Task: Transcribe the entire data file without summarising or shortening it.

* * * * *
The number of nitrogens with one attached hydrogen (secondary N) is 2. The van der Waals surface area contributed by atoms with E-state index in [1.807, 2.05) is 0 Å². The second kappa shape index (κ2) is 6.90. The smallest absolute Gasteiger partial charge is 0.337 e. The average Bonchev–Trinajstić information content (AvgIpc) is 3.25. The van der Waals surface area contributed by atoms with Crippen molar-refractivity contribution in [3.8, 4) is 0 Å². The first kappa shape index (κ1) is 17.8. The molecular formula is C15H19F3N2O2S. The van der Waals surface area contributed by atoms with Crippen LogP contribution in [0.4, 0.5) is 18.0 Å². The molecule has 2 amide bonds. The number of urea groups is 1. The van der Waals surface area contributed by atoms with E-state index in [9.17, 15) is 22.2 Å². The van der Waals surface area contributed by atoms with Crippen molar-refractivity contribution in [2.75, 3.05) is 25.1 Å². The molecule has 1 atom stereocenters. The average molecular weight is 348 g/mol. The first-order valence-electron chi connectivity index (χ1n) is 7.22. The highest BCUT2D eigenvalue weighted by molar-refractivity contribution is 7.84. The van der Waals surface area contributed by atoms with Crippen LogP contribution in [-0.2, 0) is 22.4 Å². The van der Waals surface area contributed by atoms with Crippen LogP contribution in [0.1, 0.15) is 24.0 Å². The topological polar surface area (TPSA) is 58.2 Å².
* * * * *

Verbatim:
The number of nitrogens with one attached hydrogen (secondary N) is 2. The van der Waals surface area contributed by atoms with E-state index in [1.807, 2.05) is 0 Å². The second kappa shape index (κ2) is 6.90. The smallest absolute Gasteiger partial charge is 0.337 e. The average Bonchev–Trinajstić information content (AvgIpc) is 3.25. The van der Waals surface area contributed by atoms with Crippen molar-refractivity contribution in [3.8, 4) is 0 Å². The first kappa shape index (κ1) is 17.8. The molecular formula is C15H19F3N2O2S. The van der Waals surface area contributed by atoms with Crippen LogP contribution in [0.4, 0.5) is 18.0 Å². The molecule has 2 amide bonds. The number of urea groups is 1. The van der Waals surface area contributed by atoms with E-state index in [9.17, 15) is 22.2 Å². The van der Waals surface area contributed by atoms with Crippen molar-refractivity contribution in [2.75, 3.05) is 25.1 Å². The molecule has 1 atom stereocenters. The average molecular weight is 348 g/mol. The first-order valence-electron chi connectivity index (χ1n) is 7.22. The highest BCUT2D eigenvalue weighted by molar-refractivity contribution is 7.84. The van der Waals surface area contributed by atoms with Crippen LogP contribution in [-0.2, 0) is 22.4 Å². The van der Waals surface area contributed by atoms with Crippen LogP contribution in [0.1, 0.15) is 24.0 Å². The topological polar surface area (TPSA) is 58.2 Å².